Psalm 39:11



Verse 11. When thou with rebukes dost correct man for iniquity. God does not trifle with his rod; he uses it because of sin, and with a view to whip us from it; hence he means his strokes to be felt, and felt they are. Thou makest his beauty to consume away like a moth. As the moth frets the substance of the fabric, mars all its beauty, and leaves it worn out and worthless, so do the chastisements of God discover to us our folly, weakness, and nothingness, and make us feel ourselves to be as worn out vestures, worthless and useless. Beauty must be a poor thing when a moth can consume it and a rebuke can mar it. All our desires and delights are wretched moth eaten things when the Lord visits us in his anger. Surely every man is vanity. He is as Trapp wittily says "a curious picture of nothing." He is unsubstantial as his own breath, a vapour which appeareth for a little while, and then vanisheth away. Selah. Well may this truth bring us to a pause, like the dead body of Amasa, which, lying in the way, stopped the hosts of Joab.



Verse 11. Thou makest his beauty to consume away like a moth. The meaning may be, As the moth crumbles into dust under the slightest pressure, or the gentlest touch, so man dissolves with equal ease, and vanishes into darkness, under the finger of the Almighty. Paxton's Illustrations of Scripture.

Verse 11. Thou makest his beauty to consume away like a moth. Moths I must not omit naming. I once saw some knives, the black bone hafts of which were said to have been half consumed by them. I also saw the remains of a hair seated sofa which had been devoured. It is no uncommon thing to find dresses consumed in a single night. In Isa 51:6, "wax old" probably refers to a garment that is moth eaten. So in Psalms 6:7 31:9, consumed means moth eaten; and again in Psalms 39:11 . John Gadsby.

Verse 11. Like a moth. The moths of the East are very large and beautiful, but short lived. After a few showers these splendid insects may be seen fluttering in every breeze, but the dry weather, and their numerous enemies, soon consign them to the common lot. Thus the beauty of man consumes away like that of this gay rover, dressed in his robes of purple, and scarlet, and green. John Kitto.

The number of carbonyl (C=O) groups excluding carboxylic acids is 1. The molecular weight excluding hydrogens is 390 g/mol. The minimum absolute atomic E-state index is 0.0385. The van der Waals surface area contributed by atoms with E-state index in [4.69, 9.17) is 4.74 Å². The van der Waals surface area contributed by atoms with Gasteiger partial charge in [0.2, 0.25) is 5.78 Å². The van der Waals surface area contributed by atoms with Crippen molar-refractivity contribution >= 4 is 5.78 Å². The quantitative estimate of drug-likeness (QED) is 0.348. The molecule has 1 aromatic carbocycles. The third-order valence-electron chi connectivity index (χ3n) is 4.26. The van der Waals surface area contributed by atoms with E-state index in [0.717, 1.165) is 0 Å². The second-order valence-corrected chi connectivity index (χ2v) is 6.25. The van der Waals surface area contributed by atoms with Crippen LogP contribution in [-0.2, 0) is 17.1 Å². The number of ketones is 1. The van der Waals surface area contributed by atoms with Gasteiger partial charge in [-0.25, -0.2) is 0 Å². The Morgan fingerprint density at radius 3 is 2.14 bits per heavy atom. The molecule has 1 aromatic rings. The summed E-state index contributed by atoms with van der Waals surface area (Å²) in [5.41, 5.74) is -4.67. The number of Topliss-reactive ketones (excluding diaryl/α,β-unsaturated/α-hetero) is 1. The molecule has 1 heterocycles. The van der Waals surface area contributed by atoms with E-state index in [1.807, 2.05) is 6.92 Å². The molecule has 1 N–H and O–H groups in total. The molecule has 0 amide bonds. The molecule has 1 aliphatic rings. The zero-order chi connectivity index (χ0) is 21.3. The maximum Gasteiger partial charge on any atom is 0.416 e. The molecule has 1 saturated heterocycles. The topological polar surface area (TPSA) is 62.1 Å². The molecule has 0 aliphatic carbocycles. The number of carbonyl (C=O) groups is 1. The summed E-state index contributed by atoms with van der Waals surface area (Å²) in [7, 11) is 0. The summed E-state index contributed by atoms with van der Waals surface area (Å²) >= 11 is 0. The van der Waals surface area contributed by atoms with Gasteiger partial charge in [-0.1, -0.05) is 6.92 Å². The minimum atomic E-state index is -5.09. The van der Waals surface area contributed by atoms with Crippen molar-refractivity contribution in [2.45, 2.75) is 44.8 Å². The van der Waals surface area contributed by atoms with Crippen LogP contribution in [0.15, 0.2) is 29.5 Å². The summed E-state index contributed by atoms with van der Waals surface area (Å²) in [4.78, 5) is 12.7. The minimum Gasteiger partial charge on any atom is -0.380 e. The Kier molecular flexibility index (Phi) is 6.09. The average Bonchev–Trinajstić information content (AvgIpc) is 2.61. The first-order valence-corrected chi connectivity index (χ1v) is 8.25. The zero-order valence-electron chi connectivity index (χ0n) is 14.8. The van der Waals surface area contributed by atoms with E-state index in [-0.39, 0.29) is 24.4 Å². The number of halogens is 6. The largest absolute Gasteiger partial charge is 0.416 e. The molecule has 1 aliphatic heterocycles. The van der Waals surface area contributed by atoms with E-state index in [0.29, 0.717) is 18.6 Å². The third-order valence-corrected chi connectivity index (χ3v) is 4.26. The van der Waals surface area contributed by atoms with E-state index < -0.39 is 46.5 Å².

Verse 11. The body of man is as a "garment" to the soul: in this garment sin hath lodged a "moth," which, by degrees, fretteth and weareth away, first, the beauty, then the strength, and finally, the contexture of its parts. Whoever has watched the progress of a consumption, or any other lingering distemper, nay, the slow and silent devastations of time alone, in the human frame, will need no farther illustration of this just and affecting similitude; but will discern at once the propriety of the reflection which follows upon it. Surely every man is vanity. George Horne.

Verse 11. Surely every man is vanity. What is greatness? Can we predicate it of man, independently of his qualities as an immortal being? or of his actions, independently of principles and motives? Then the glitter of nobility is not superior to the plumage of the peacock; nor the valour of Alexander to the fury of a tiger; nor the sensual delights of Epicurus to those of any animal that roams the forest. Ebenezer Porter, D.D., in Lectures on Homiletics, 1834.